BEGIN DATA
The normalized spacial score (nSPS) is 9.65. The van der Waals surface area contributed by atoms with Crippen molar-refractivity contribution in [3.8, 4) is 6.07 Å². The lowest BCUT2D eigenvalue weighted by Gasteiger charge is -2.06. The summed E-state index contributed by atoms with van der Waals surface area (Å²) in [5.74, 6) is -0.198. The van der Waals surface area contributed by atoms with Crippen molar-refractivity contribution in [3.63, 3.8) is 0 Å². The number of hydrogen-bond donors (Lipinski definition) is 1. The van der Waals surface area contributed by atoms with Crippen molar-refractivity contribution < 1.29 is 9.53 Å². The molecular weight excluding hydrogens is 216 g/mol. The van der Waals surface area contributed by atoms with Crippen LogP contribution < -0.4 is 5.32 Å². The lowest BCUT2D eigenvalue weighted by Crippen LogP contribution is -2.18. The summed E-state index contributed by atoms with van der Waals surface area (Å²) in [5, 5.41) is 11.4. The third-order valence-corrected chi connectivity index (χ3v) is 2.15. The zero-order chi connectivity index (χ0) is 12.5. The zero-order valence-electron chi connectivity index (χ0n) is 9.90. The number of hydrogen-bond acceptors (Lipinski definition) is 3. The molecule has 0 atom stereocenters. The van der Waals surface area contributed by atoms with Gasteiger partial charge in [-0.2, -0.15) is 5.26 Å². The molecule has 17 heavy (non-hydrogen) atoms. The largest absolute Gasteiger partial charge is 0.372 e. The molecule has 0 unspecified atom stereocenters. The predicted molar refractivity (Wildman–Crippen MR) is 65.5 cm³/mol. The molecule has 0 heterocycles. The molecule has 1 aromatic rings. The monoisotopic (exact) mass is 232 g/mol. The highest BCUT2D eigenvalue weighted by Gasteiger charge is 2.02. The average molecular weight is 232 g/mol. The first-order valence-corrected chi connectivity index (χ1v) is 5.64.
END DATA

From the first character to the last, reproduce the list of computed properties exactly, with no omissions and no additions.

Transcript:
The normalized spacial score (nSPS) is 9.65. The van der Waals surface area contributed by atoms with Crippen molar-refractivity contribution in [3.8, 4) is 6.07 Å². The lowest BCUT2D eigenvalue weighted by Gasteiger charge is -2.06. The summed E-state index contributed by atoms with van der Waals surface area (Å²) in [5.74, 6) is -0.198. The van der Waals surface area contributed by atoms with Crippen molar-refractivity contribution in [3.63, 3.8) is 0 Å². The number of hydrogen-bond donors (Lipinski definition) is 1. The van der Waals surface area contributed by atoms with Crippen molar-refractivity contribution < 1.29 is 9.53 Å². The molecular weight excluding hydrogens is 216 g/mol. The van der Waals surface area contributed by atoms with Crippen LogP contribution < -0.4 is 5.32 Å². The lowest BCUT2D eigenvalue weighted by Crippen LogP contribution is -2.18. The summed E-state index contributed by atoms with van der Waals surface area (Å²) in [5, 5.41) is 11.4. The third-order valence-corrected chi connectivity index (χ3v) is 2.15. The zero-order chi connectivity index (χ0) is 12.5. The zero-order valence-electron chi connectivity index (χ0n) is 9.90. The number of hydrogen-bond acceptors (Lipinski definition) is 3. The molecule has 0 atom stereocenters. The van der Waals surface area contributed by atoms with Gasteiger partial charge in [-0.2, -0.15) is 5.26 Å². The molecule has 17 heavy (non-hydrogen) atoms. The largest absolute Gasteiger partial charge is 0.372 e. The molecule has 0 unspecified atom stereocenters. The predicted molar refractivity (Wildman–Crippen MR) is 65.5 cm³/mol. The molecule has 0 heterocycles. The molecule has 1 aromatic rings. The monoisotopic (exact) mass is 232 g/mol. The highest BCUT2D eigenvalue weighted by Gasteiger charge is 2.02. The average molecular weight is 232 g/mol. The first-order valence-corrected chi connectivity index (χ1v) is 5.64.